Nesra Yannier, Scott E. Hudson, Kenneth R. Koedinger, Kathy Hirsh-Pasek, Roberta Michnick Golinkoff, Yuko Munakata, Sabine Doebel, Daniel L. Schwartz, Louis Deslauriers, Logan McCarty, Kristina Callaghan, Elli J. Theobald, Scott Freeman, Katelyn M. Cooper, Sara E. Brownell. Active learning: “Hands-on” meets “minds-on”. Science, 2020 // It’s no surprise that hands-on training exceeds lecture. But who does that in security? These researchers evaluate and share ways to make learning active. 


40 Clever and Creative Bus Stop Advertisements

Scientific Articles

Vadiveloo, M. K., Dixon, L. B., & Elbel, B. (2011). Consumer purchasing patterns in response to calorie labeling legislation in New York City. The International Journal of Behavioral Nutrition and Physical Activity, 8(1), 51-51.

Fernandes, D., Lynch, J. G., & Netemeyer, R. G. (2014). Financial literacy, financial education, and downstream financial behaviors. Management Science, 60(8), 1861-1883.

Beisswingert, B. M., Zhang, K., Goetz, T., Fang, P., & Fischbacher, U. (2015). The effects of subjective loss of control on risk-taking behavior: the mediating role of anger. Frontiers in psychology, 6, 774.

Yana Fandakova, Elliott G Johnson, Simona Ghetti. Distinct neural mechanisms underlie subjective and objective recollection and guide memory-based decision making. eLife, 2021. // Memory involves both recall of specific details (who, where, when) and feelings of remembering and reliving past events. New research shows that these objective and subjective memories function independently, involve different parts of the brain, and that we make decisions based on subjective memory.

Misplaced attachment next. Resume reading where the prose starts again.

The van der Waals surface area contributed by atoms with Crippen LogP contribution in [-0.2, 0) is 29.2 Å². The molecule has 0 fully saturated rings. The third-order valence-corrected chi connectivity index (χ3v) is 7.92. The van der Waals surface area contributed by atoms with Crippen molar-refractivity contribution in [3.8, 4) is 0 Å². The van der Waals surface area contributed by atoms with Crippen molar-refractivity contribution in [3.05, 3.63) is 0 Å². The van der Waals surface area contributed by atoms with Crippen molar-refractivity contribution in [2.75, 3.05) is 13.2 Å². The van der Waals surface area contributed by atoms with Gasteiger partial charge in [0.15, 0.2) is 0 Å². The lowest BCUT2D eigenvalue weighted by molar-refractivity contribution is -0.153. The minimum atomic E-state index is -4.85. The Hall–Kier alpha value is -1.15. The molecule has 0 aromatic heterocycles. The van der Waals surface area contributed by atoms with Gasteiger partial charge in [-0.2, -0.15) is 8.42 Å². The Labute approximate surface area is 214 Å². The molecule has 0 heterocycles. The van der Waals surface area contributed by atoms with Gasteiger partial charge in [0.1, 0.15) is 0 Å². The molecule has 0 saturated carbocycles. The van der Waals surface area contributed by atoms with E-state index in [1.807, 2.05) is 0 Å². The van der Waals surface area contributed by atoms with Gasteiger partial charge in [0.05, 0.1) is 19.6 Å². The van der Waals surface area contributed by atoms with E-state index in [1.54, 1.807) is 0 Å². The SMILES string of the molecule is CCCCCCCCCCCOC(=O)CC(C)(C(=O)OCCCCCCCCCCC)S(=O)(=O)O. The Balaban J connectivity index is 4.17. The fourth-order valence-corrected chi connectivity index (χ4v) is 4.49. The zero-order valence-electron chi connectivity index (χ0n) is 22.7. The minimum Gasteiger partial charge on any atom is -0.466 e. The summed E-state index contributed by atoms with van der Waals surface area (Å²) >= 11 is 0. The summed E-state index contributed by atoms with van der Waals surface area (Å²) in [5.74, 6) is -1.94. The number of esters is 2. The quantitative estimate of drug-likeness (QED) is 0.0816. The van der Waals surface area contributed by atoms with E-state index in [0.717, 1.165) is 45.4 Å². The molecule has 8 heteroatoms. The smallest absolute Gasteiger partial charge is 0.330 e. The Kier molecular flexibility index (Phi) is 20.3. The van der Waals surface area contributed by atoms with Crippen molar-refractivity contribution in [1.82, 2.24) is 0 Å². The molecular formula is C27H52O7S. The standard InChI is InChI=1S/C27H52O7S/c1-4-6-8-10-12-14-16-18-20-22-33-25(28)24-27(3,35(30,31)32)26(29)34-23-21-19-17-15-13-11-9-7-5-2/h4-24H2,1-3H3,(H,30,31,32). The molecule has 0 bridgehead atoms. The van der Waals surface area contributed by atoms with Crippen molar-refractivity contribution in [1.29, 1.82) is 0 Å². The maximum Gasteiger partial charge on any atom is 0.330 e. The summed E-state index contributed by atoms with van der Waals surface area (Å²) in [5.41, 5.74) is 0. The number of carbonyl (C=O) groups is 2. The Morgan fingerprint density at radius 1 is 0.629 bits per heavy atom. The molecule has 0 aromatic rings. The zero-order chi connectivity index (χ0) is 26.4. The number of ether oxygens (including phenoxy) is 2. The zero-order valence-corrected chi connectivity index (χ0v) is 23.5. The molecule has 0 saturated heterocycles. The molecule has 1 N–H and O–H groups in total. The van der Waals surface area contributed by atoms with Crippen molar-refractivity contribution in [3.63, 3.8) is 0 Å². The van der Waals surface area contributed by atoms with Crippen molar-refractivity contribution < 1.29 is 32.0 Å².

Elizabeth A. Minton, T. Bettina Cornwell, Hong Yuan. I know what you are thinking: How theory of mind is employed in product evaluations. Journal of Business Research, 2021

Adrian R. Walker, Danielle J. Navarro, Ben R. Newell, Tom Beesley. Protection from uncertainty in the exploration/exploitation trade-off. Journal of Experimental Psychology: Learning, Memory, and Cognition, 2021.


More people, better technology.

Scientific Articles



Drive: The Surprising Truth About What Motivates Us, by Daniel H. Pink

Scientific Articles

Gneezy, U., & Rustichini, A. (2000). A Fine is a Price. The Journal of Legal Studies, 29(1), 1–17. doi: 10.1086/468061

Rey-Biel, Pedro & Gneezy, Uri & Meier, Stephan. (2011). When and Why Incentives (Don’t) Work to Modify Behavior. Journal of Economic Perspectives. 25. 191-210. 10.2307/41337236.

University of Pennsylvania. (2021, January 19). Money matters to happiness–perhaps more than previously thought

Johnny Långstedt. How will our Values Fit Future Work? An Empirical Exploration of Basic Values and Susceptibility to Automation. Labour & Industry: a journal of the social and economic relations of work, 2021. // A look at the intrinsic value people feel from doing the work.

Georgia Clay, Christopher Mlynski, Franziska M. Korb, Thomas Goschke, and Veronika Job. Rewarding cognitive effort increases the intrinsic value of mental labor. PNAS, 2022. // If people are rewarded for their effort, it motivates them to seek further challenging tasks that are not rewarded.



How to Measure Anything in Cybersecurity Risk, by Douglas W. Hubbard, Richard Seiersen

Scientific Articles

Adam Beautement, Ingolf Becker, Simon Parkin, Kat Krol, and M. Angela Sasse. 2016. Productive security: a scalable methodology for analysing employee security behaviours. In Proceedings of the Twelfth USENIX Conference on Usable Privacy and Security (SOUPS ’16). USENIX Association, USA, 253–270.

Behavior Economics

From “Economic Man” to Behavioral Economics